95 XP 486 Planar (FRU 33F5717, sticker 92F1480)
95 XP Ports and Operator Panel
On the earliest 8595s, the power button has no shutter and is surrounded by a raised lip. On later models, the power button is covered with a shutter.
J4 Remote Power-ON Request
The J4 pin header can be used to turn the system on (and off) from some external source. This can be achieved by connecting pin 2 to ground (either of the remaining pins). This will only work if the hidden switch SW1 on the Op Panel has been pressed to enable the Remote Power-ON feature.
Pin 2 is directly connected to pin 29 of the nearby Op Panel connector (J3).
SIMM Connector Versions [Grey or Green]
8MB ECC SIMMs from IBM (Option P/N 92G7208, FRU P/N 92F0098) may not fit properly in the SIMM connectors of some systems.
The following system types and models are potentially affected:
Early production 8595 system boards have gray plastic SIMM connectors which physically interfere with the installation of the referenced 8 MB ECC SIMM.
Later production system boards used a green SIMM connector, which is compatible with the larger SIMMs. Many earlier systems, which have been serviced in the past 18 months, could have the later production system board (green SIMM connectors) already installed.
All system boards with green memory SIMM connectors, regardless of model number or processor upgrade are not affected.
Note: 9595 model 0LF is the only model of 9595 to use the 8595 system board, FRU P/N 92F0270, (identified by a single serial and a single parallel port).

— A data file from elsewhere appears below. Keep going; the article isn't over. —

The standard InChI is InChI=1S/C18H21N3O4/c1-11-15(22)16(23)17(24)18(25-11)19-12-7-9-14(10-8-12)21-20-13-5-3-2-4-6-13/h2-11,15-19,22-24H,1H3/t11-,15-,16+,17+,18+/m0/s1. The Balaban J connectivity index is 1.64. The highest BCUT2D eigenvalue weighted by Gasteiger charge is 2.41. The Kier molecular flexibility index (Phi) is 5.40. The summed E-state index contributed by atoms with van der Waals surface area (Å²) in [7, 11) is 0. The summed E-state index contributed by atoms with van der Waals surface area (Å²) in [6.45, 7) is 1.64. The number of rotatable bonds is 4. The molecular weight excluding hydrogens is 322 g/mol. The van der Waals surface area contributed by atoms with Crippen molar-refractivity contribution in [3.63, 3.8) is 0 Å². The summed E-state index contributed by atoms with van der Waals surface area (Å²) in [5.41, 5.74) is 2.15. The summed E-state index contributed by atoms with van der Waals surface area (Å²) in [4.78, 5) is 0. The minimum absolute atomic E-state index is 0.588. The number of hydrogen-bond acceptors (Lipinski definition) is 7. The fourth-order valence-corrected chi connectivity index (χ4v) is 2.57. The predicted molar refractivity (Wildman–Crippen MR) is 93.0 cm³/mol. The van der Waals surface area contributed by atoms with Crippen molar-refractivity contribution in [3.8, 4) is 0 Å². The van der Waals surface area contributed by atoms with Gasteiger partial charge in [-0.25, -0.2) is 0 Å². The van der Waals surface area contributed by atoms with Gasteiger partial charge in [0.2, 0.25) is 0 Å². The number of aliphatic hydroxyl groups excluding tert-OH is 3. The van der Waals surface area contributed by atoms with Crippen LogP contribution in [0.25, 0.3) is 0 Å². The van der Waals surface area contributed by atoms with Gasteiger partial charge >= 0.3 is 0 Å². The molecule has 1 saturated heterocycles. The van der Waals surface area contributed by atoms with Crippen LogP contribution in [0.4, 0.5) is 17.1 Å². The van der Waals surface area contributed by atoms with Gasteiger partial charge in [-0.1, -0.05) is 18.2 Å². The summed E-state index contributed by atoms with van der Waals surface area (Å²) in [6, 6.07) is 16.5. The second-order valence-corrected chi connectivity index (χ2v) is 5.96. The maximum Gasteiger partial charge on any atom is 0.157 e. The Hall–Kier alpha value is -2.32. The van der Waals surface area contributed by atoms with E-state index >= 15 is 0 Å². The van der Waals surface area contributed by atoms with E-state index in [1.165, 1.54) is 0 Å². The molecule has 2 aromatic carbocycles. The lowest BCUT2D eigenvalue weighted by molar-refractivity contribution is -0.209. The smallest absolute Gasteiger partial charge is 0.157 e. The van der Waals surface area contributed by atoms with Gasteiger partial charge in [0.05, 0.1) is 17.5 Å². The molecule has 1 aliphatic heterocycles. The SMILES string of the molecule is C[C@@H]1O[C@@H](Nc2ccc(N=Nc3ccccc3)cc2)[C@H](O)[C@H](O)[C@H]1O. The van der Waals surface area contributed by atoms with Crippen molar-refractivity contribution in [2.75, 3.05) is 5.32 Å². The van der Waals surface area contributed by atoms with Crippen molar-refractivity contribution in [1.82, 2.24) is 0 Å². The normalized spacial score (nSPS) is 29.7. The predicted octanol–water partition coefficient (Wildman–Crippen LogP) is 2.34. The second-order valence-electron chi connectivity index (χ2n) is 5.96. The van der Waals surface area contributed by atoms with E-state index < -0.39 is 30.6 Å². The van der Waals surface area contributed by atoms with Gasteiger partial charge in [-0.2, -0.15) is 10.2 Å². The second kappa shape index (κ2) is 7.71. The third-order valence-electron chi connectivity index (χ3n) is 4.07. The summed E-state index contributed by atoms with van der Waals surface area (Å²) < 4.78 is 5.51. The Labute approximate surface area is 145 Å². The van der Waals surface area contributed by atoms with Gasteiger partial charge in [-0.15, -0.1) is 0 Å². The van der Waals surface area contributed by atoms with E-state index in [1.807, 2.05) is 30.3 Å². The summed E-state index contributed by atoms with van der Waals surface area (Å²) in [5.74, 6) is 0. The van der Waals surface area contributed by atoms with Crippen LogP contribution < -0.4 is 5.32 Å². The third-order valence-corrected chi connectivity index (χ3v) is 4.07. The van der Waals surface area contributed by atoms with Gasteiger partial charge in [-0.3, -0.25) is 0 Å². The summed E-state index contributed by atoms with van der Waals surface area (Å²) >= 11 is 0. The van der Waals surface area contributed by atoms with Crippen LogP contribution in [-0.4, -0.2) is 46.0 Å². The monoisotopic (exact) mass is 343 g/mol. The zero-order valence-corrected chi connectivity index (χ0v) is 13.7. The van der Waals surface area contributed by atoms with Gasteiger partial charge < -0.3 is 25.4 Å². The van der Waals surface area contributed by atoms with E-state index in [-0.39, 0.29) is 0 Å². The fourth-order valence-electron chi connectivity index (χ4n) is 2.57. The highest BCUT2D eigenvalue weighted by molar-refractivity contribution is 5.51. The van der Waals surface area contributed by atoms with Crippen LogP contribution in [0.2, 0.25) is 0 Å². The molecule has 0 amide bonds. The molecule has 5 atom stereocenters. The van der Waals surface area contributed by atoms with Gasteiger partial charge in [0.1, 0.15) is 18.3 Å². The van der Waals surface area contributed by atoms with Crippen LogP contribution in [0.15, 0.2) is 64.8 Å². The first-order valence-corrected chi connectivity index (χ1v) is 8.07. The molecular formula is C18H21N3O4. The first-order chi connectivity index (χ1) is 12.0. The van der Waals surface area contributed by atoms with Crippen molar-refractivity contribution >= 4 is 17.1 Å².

Planar Limitations (or not...)
From the Godfather:
Ed. Tom: Huh? What is this "synchrostream mode" supposed to be? Also, the 64-bit streaming mode has a theoretical bandwidth of 80 MB/s, and it's definitely not a "normal" transfer mode in the PS/2 world. The T4 boards support the 32-bit 40 MB/s streaming mode. But this same mode is supported by the "M" complex and that platform was shipped together with the 1S1P planar. So there should be no difference between the two planars from this point of view... In fact, official documentation confirms that the planar itself supports streaming data transfers (up to 80 MB/s). See HERE.
For information again: The "small" 9595s model -xLx (Type 2) and -xMx (Type 3) had the old planar - all others usually had the 9595A-planar (Type 4 -xNx, -xPx, -xQx).
Ed. Checked a -xKx and -xMx planar. Same chipset, same oscillator values. Only difference was some SMD oscillators replaced metal ones. A few less logic chips (Ed. What chips exactly? I have noticed that some 1S1P boards have a PAL at position U55, and other don't. Is that it?). And the -xLx, -xMx planars are a lovely green.
Supported MCA Features
(from PS/2 Models 95 XP 486, 90 XP 486, 55LS and P75 486 Fundamentals, Oct 1990)
All of the 32-bit Micro Channel slots on the IBM PS/2 Model 90 XP 486 and Model
95 XP 486 systems are full 32-bit implementations of the Micro Channel Architecture.
In addition to the basic Micro Channel features the IBM PS/2 Model 90 XP 486
and Model 95 XP 486 systems support the following enhancements to the Micro
Channel architecture that were announced in November 1989:
These three new Micro Channel features are implemented on the planar boards of the Model 90 XP 486 and Model 95 XP 486 systems.